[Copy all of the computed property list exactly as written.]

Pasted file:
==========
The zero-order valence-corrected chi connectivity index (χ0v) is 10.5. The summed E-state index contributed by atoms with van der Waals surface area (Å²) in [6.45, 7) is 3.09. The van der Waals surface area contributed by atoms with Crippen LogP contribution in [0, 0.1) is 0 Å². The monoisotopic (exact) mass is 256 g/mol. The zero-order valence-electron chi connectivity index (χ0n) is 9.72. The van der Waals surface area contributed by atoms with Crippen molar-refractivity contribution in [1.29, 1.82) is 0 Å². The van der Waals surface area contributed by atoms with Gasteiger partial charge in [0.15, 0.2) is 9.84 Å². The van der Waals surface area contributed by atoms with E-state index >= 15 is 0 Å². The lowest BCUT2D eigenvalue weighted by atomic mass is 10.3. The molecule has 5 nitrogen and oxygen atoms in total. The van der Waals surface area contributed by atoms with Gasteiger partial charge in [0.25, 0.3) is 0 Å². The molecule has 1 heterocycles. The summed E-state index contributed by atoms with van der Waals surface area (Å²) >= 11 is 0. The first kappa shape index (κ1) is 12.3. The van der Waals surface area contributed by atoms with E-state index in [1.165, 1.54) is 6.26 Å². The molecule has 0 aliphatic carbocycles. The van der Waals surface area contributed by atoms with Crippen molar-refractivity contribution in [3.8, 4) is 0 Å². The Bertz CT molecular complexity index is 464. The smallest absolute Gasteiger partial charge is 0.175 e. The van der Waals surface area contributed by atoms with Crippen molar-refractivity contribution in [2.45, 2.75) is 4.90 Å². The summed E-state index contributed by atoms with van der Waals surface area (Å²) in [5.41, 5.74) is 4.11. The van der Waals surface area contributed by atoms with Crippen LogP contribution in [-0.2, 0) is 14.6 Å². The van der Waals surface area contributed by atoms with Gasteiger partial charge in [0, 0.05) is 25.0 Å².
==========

The zero-order valence-corrected chi connectivity index (χ0v) is 10.5. The summed E-state index contributed by atoms with van der Waals surface area (Å²) in [6.45, 7) is 3.09. The van der Waals surface area contributed by atoms with Crippen LogP contribution in [0, 0.1) is 0 Å². The monoisotopic (exact) mass is 256 g/mol. The zero-order valence-electron chi connectivity index (χ0n) is 9.72. The van der Waals surface area contributed by atoms with Crippen molar-refractivity contribution in [1.29, 1.82) is 0 Å². The van der Waals surface area contributed by atoms with Gasteiger partial charge in [0.15, 0.2) is 9.84 Å². The van der Waals surface area contributed by atoms with E-state index >= 15 is 0 Å². The lowest BCUT2D eigenvalue weighted by atomic mass is 10.3. The molecule has 5 nitrogen and oxygen atoms in total. The van der Waals surface area contributed by atoms with Gasteiger partial charge in [0.25, 0.3) is 0 Å². The molecule has 1 heterocycles. The summed E-state index contributed by atoms with van der Waals surface area (Å²) >= 11 is 0. The first kappa shape index (κ1) is 12.3. The van der Waals surface area contributed by atoms with E-state index in [1.165, 1.54) is 6.26 Å². The molecule has 0 aliphatic carbocycles. The van der Waals surface area contributed by atoms with Crippen molar-refractivity contribution in [3.8, 4) is 0 Å². The Bertz CT molecular complexity index is 464. The smallest absolute Gasteiger partial charge is 0.175 e. The van der Waals surface area contributed by atoms with Crippen molar-refractivity contribution in [2.45, 2.75) is 4.90 Å². The summed E-state index contributed by atoms with van der Waals surface area (Å²) in [5.41, 5.74) is 4.11. The van der Waals surface area contributed by atoms with Crippen LogP contribution in [-0.2, 0) is 14.6 Å². The van der Waals surface area contributed by atoms with Gasteiger partial charge in [0, 0.05) is 25.0 Å².